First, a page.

Utility Threshold Property
Utility is expressed as preference for the coin over substitutes, for transfers of a comparable value. Increasing utility implies a rising fee level, given the presumption of increasing transaction volume. Competition for confirmation bids up fees. Given differences in the market fee price over time, one may offer an uncompetitive fee in expectation of a longer time to confirm. Others will not transact on the chain, relying instead on substitutes.
Increasing utility therefore implies increasing average transfer value, as rising fees will otherwise cause the cost of transfer to exceed the value transferred. Greater depth implies greater confirmation security. Therefore time can be traded for higher security against double spend. However time cannot be reduced below one block period to achieve lower security. The lowest levels of security are none (unconfirmed) and minimal (one confirmation). There is no trade to be made between these levels.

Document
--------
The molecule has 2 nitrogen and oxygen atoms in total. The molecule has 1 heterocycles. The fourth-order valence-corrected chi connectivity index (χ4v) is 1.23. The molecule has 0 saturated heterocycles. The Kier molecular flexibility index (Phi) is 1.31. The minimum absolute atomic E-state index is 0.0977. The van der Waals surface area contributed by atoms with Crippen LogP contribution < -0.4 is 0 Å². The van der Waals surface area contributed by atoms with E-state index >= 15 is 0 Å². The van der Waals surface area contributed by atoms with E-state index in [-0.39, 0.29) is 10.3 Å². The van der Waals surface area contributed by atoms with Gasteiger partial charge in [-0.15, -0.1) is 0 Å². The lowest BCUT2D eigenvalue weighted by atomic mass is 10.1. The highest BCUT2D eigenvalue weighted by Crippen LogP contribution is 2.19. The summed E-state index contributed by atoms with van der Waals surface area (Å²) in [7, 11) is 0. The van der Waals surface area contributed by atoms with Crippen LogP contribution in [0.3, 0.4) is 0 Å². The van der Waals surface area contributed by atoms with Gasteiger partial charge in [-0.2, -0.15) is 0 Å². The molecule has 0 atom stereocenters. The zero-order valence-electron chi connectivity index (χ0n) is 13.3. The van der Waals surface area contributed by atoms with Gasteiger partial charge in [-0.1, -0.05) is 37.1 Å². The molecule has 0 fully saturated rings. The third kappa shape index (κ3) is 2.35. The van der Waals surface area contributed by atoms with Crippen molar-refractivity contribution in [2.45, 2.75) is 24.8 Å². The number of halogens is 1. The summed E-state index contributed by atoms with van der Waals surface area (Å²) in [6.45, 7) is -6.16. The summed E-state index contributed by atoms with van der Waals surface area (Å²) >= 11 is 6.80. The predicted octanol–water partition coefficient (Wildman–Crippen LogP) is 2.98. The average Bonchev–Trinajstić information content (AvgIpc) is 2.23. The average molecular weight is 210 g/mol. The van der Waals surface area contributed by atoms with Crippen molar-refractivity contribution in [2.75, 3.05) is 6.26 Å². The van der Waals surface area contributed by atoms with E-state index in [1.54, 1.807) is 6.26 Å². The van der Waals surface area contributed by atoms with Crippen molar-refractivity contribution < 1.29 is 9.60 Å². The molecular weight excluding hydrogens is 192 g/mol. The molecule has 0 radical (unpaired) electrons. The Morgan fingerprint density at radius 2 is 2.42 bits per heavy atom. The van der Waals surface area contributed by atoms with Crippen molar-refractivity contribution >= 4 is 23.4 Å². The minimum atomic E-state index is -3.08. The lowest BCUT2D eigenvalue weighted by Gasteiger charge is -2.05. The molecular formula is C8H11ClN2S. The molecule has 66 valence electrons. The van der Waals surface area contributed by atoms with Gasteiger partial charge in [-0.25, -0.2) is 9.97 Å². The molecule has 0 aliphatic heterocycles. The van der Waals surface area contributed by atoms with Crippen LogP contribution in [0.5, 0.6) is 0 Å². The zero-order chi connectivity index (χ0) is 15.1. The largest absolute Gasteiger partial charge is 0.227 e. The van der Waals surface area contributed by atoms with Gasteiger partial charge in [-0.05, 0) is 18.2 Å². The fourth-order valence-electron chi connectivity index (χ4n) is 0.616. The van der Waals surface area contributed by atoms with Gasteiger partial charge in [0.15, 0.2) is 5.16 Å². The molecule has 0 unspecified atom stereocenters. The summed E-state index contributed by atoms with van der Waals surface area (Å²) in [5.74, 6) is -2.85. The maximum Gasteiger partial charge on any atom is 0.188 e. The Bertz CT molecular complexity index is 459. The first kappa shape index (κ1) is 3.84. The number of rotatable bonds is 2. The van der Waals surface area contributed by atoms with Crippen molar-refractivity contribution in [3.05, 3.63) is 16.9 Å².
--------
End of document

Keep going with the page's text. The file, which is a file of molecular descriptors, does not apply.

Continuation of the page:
Higher fees imply higher hash rate, mitigating the need to increase confirmation depth for higher value transfers. But given there is no way to reduce security for lower value transfers, the useful minimum value transfer rises with utility. Failure to support transfers in a certain value range implies substitutes are cheaper in that range. This implies the possibility of coexisting moneys to service distinct value ranges. However all Bitcoins inherently exhibit this property.
Rule differences in terms of block period or size do not change this relationship. The effect of these coin variations is strictly proportional. Even unlimited size blocks must produce fee levels that price out low value transfers.